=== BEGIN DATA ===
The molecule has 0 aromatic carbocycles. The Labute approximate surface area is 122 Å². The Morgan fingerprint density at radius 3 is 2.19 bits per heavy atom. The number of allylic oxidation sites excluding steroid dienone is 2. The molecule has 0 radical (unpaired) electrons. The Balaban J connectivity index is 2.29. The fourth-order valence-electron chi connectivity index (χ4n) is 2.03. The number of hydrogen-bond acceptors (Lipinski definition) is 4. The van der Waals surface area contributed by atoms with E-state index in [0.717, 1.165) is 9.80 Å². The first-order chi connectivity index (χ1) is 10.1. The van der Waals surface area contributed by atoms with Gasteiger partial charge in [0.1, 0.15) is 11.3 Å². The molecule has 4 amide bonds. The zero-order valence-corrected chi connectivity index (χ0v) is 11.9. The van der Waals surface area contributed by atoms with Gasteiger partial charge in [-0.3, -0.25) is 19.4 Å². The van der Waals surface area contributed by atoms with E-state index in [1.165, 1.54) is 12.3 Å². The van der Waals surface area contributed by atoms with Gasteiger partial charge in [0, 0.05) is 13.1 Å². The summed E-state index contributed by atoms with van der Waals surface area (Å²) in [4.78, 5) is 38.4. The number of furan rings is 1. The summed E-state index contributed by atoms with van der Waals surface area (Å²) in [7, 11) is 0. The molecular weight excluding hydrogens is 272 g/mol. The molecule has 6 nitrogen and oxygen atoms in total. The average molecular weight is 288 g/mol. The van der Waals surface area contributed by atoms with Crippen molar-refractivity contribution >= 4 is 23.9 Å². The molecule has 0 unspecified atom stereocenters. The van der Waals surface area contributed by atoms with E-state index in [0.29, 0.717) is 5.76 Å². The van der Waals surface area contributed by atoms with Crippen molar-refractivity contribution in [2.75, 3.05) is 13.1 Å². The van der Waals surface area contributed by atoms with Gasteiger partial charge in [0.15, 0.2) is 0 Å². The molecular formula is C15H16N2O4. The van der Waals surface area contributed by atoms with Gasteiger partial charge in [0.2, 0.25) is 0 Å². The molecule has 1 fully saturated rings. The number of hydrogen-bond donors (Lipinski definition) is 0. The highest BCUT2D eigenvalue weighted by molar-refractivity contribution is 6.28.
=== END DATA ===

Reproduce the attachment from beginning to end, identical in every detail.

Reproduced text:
The molecule has 0 aromatic carbocycles. The Labute approximate surface area is 122 Å². The Morgan fingerprint density at radius 3 is 2.19 bits per heavy atom. The number of allylic oxidation sites excluding steroid dienone is 2. The molecule has 0 radical (unpaired) electrons. The Balaban J connectivity index is 2.29. The fourth-order valence-electron chi connectivity index (χ4n) is 2.03. The number of hydrogen-bond acceptors (Lipinski definition) is 4. The van der Waals surface area contributed by atoms with E-state index in [0.717, 1.165) is 9.80 Å². The first-order chi connectivity index (χ1) is 10.1. The van der Waals surface area contributed by atoms with Gasteiger partial charge in [0.1, 0.15) is 11.3 Å². The molecule has 4 amide bonds. The zero-order valence-corrected chi connectivity index (χ0v) is 11.9. The van der Waals surface area contributed by atoms with Gasteiger partial charge in [-0.3, -0.25) is 19.4 Å². The van der Waals surface area contributed by atoms with E-state index in [1.165, 1.54) is 12.3 Å². The van der Waals surface area contributed by atoms with Gasteiger partial charge in [0, 0.05) is 13.1 Å². The summed E-state index contributed by atoms with van der Waals surface area (Å²) in [4.78, 5) is 38.4. The number of furan rings is 1. The summed E-state index contributed by atoms with van der Waals surface area (Å²) in [7, 11) is 0. The molecular weight excluding hydrogens is 272 g/mol. The molecule has 6 nitrogen and oxygen atoms in total. The average molecular weight is 288 g/mol. The van der Waals surface area contributed by atoms with Crippen molar-refractivity contribution >= 4 is 23.9 Å². The molecule has 0 unspecified atom stereocenters. The van der Waals surface area contributed by atoms with E-state index in [0.29, 0.717) is 5.76 Å². The van der Waals surface area contributed by atoms with Crippen molar-refractivity contribution in [2.75, 3.05) is 13.1 Å². The van der Waals surface area contributed by atoms with Gasteiger partial charge in [0.15, 0.2) is 0 Å². The molecular formula is C15H16N2O4. The van der Waals surface area contributed by atoms with Gasteiger partial charge in [0.2, 0.25) is 0 Å². The molecule has 1 fully saturated rings. The number of hydrogen-bond donors (Lipinski definition) is 0. The highest BCUT2D eigenvalue weighted by molar-refractivity contribution is 6.28.